Happy Birthday, Robin Hobb, born 5 March 1952
Seven Writing Quotes
- I do rough out an outline of each story, but as I write I find that things change. Characters don’t react as I expect them to, events don’t move as swiftly, or what seemed likely now seems contrived. If at any time a different plot path seems more likely, I allow myself to follow it. So far, I have not regretted it. Oddly enough, books often end just as I expected them to, after taking a very round about path to reach the conclusion.
- I’m a writer. I’m neither an editor nor a publisher. In other words, I cannot truly advise you how to fix something to make it publishable, nor can I offer to publish and buy it.
- The first thing you have to do is write. There is no easy shortcut about that. Having a great agent or your cousin being best friends with an editor won’t change that. First, you have to write the book (or story) beginning to end. Then you have to make it the best story you can possibly create.
- The second thing you have to do to be a writer is to keep on writing. Don’t listen to people who tell you that very few people get published and you won’t be one of them. Don’t listen to your friend who says you are better that Tolkien and don’t have to try any more. Keep writing, keep faith in the idea that you have unique stories to tell, and tell them. I meet far too many people who are going to be writers ‘someday.’ When they are out of high school, when they’ve finished college, after the wedding, when the kids are older, after I retire … That is such a trap
- You will never have any more free time than you do right now. So, whether you are 12 or 70, you should sit down today and start being a writer if that is what you want to do. You might have to write on a notebook while your kids are playing on the swings or write in your car on your coffee break. That’s okay. I think we’ve all ‘been there, done that.’ It all starts with the writing.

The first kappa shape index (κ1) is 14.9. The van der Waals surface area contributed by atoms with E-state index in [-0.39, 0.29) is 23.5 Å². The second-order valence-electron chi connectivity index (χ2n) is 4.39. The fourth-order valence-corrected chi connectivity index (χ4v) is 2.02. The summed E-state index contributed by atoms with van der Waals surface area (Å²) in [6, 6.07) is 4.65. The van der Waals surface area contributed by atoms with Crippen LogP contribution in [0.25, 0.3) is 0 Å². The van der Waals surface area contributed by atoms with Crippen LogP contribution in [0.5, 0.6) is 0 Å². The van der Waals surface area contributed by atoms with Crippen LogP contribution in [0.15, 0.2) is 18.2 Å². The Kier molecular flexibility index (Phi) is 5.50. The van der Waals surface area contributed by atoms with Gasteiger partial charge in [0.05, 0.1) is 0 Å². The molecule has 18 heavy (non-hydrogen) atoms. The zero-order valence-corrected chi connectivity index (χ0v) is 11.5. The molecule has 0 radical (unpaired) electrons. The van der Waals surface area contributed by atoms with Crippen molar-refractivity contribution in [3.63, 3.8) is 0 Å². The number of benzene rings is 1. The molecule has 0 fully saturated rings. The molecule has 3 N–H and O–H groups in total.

- I’ve always preferred to work alone, not sharing my work with anyone until it goes off to an editor. That’s my quirk. Many professionals attribute a lot of their success to workshops and writers’ clubs.
- It isn’t that uncommon in the writing world to have more than one pseudonym, especially if you write in more than one genre. In my case, Megan Lindholm and Robin Hobb both write fantasy, but in very different styles and in different ‘slices’ of the genre. By using two different pseudonyms, I am able to let the reader know which voice they are getting in a book. Some readers like both styles. Others most emphatically do not.
Robin Hobb is an American writer of fantasy and science fiction. She is the author of The Farseer Trilogy, The Liveship Traders Trilogy, and the Tawny Man Trilogy. Robin Hobb also writes as Megan Lindholm, and her works under that name have been finalists for the Hugo award, the Nebula Award, and the Endeavor award. She has won the Isaac Asimov’s Science Fiction Readers’ Award twice.
by Amanda Patterson for Writers Write